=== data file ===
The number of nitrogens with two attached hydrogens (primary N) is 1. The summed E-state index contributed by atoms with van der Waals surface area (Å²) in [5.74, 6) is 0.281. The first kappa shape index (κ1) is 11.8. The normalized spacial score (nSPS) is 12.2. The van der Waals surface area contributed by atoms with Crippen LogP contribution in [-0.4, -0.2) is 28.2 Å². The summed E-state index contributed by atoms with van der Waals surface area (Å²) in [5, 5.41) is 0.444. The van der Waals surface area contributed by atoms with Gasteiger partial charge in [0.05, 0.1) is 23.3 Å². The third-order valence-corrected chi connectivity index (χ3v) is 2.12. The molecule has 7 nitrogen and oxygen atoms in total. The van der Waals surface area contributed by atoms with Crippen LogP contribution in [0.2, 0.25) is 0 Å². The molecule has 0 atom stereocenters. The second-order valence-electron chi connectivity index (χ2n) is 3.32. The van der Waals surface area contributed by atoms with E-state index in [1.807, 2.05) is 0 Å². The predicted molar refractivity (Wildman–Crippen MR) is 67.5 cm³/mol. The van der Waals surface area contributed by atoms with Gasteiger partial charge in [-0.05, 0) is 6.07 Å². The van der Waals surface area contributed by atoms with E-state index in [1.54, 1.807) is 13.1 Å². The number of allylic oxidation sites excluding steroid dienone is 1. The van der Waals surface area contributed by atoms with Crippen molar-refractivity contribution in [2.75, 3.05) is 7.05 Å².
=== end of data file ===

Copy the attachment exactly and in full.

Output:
The number of nitrogens with two attached hydrogens (primary N) is 1. The summed E-state index contributed by atoms with van der Waals surface area (Å²) in [5.74, 6) is 0.281. The first kappa shape index (κ1) is 11.8. The normalized spacial score (nSPS) is 12.2. The van der Waals surface area contributed by atoms with Crippen LogP contribution in [-0.4, -0.2) is 28.2 Å². The summed E-state index contributed by atoms with van der Waals surface area (Å²) in [5, 5.41) is 0.444. The van der Waals surface area contributed by atoms with Gasteiger partial charge in [0.05, 0.1) is 23.3 Å². The third-order valence-corrected chi connectivity index (χ3v) is 2.12. The molecule has 7 nitrogen and oxygen atoms in total. The van der Waals surface area contributed by atoms with Crippen LogP contribution in [0.2, 0.25) is 0 Å². The molecule has 0 atom stereocenters. The second-order valence-electron chi connectivity index (χ2n) is 3.32. The van der Waals surface area contributed by atoms with E-state index in [1.807, 2.05) is 0 Å². The predicted molar refractivity (Wildman–Crippen MR) is 67.5 cm³/mol. The van der Waals surface area contributed by atoms with Gasteiger partial charge in [-0.05, 0) is 6.07 Å². The van der Waals surface area contributed by atoms with E-state index in [1.54, 1.807) is 13.1 Å². The number of allylic oxidation sites excluding steroid dienone is 1. The van der Waals surface area contributed by atoms with Crippen molar-refractivity contribution in [2.75, 3.05) is 7.05 Å².